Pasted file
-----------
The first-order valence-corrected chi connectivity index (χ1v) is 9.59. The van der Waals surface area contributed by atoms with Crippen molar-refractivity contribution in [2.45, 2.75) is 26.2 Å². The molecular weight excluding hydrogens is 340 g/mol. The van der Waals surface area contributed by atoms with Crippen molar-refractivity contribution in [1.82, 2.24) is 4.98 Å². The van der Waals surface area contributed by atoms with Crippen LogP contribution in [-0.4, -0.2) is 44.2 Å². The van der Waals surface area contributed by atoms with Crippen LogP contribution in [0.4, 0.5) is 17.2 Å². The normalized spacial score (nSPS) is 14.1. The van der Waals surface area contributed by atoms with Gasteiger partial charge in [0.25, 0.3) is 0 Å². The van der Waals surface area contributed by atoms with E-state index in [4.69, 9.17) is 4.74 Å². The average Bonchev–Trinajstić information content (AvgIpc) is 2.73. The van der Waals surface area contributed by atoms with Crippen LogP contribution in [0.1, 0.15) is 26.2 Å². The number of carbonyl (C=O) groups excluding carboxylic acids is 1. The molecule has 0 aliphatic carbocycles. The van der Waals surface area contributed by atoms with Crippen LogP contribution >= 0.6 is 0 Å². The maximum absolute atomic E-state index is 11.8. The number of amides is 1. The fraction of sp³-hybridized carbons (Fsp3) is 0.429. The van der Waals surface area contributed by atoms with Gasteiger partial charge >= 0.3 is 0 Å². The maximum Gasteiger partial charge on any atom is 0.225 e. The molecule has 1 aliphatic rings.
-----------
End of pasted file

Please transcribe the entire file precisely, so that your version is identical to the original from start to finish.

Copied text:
The first-order valence-corrected chi connectivity index (χ1v) is 9.59. The van der Waals surface area contributed by atoms with Crippen molar-refractivity contribution in [2.45, 2.75) is 26.2 Å². The molecular weight excluding hydrogens is 340 g/mol. The van der Waals surface area contributed by atoms with Crippen molar-refractivity contribution in [1.82, 2.24) is 4.98 Å². The van der Waals surface area contributed by atoms with Crippen LogP contribution in [-0.4, -0.2) is 44.2 Å². The van der Waals surface area contributed by atoms with Crippen LogP contribution in [0.4, 0.5) is 17.2 Å². The normalized spacial score (nSPS) is 14.1. The van der Waals surface area contributed by atoms with Gasteiger partial charge in [0.25, 0.3) is 0 Å². The van der Waals surface area contributed by atoms with E-state index in [4.69, 9.17) is 4.74 Å². The average Bonchev–Trinajstić information content (AvgIpc) is 2.73. The van der Waals surface area contributed by atoms with Crippen LogP contribution in [0.1, 0.15) is 26.2 Å². The number of carbonyl (C=O) groups excluding carboxylic acids is 1. The molecule has 0 aliphatic carbocycles. The van der Waals surface area contributed by atoms with Crippen LogP contribution >= 0.6 is 0 Å². The maximum absolute atomic E-state index is 11.8. The number of amides is 1. The fraction of sp³-hybridized carbons (Fsp3) is 0.429. The van der Waals surface area contributed by atoms with Gasteiger partial charge >= 0.3 is 0 Å². The maximum Gasteiger partial charge on any atom is 0.225 e. The molecule has 1 aliphatic rings.